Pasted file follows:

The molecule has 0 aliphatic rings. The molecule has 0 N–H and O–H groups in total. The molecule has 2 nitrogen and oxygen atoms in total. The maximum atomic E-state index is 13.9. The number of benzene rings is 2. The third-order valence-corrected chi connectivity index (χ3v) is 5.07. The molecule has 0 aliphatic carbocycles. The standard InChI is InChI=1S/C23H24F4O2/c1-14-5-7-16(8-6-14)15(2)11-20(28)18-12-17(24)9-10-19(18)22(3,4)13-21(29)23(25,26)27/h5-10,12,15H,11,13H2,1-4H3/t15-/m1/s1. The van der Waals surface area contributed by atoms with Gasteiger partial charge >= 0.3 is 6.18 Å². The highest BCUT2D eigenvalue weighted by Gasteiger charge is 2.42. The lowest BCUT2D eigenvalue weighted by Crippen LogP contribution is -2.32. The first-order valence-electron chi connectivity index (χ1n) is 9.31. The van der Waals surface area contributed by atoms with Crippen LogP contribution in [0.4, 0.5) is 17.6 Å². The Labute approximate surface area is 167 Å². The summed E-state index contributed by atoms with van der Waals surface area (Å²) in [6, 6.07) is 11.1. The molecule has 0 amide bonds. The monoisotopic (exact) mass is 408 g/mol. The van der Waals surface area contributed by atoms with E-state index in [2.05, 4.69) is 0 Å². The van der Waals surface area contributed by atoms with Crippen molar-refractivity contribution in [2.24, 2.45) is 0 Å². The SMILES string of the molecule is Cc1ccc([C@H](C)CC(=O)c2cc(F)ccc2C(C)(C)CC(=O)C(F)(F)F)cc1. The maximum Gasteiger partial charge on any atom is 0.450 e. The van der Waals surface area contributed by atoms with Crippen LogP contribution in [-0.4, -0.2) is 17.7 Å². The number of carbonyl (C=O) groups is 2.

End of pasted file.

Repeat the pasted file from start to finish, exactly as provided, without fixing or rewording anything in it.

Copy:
The molecule has 0 aliphatic rings. The molecule has 0 N–H and O–H groups in total. The molecule has 2 nitrogen and oxygen atoms in total. The maximum atomic E-state index is 13.9. The number of benzene rings is 2. The third-order valence-corrected chi connectivity index (χ3v) is 5.07. The molecule has 0 aliphatic carbocycles. The standard InChI is InChI=1S/C23H24F4O2/c1-14-5-7-16(8-6-14)15(2)11-20(28)18-12-17(24)9-10-19(18)22(3,4)13-21(29)23(25,26)27/h5-10,12,15H,11,13H2,1-4H3/t15-/m1/s1. The van der Waals surface area contributed by atoms with Gasteiger partial charge >= 0.3 is 6.18 Å². The highest BCUT2D eigenvalue weighted by Gasteiger charge is 2.42. The lowest BCUT2D eigenvalue weighted by Crippen LogP contribution is -2.32. The first-order valence-electron chi connectivity index (χ1n) is 9.31. The van der Waals surface area contributed by atoms with Crippen LogP contribution in [0.4, 0.5) is 17.6 Å². The Labute approximate surface area is 167 Å². The summed E-state index contributed by atoms with van der Waals surface area (Å²) in [6, 6.07) is 11.1. The molecule has 0 amide bonds. The monoisotopic (exact) mass is 408 g/mol. The van der Waals surface area contributed by atoms with E-state index in [2.05, 4.69) is 0 Å². The van der Waals surface area contributed by atoms with Crippen molar-refractivity contribution in [2.24, 2.45) is 0 Å². The SMILES string of the molecule is Cc1ccc([C@H](C)CC(=O)c2cc(F)ccc2C(C)(C)CC(=O)C(F)(F)F)cc1. The maximum Gasteiger partial charge on any atom is 0.450 e. The van der Waals surface area contributed by atoms with Crippen LogP contribution in [-0.4, -0.2) is 17.7 Å². The number of carbonyl (C=O) groups is 2.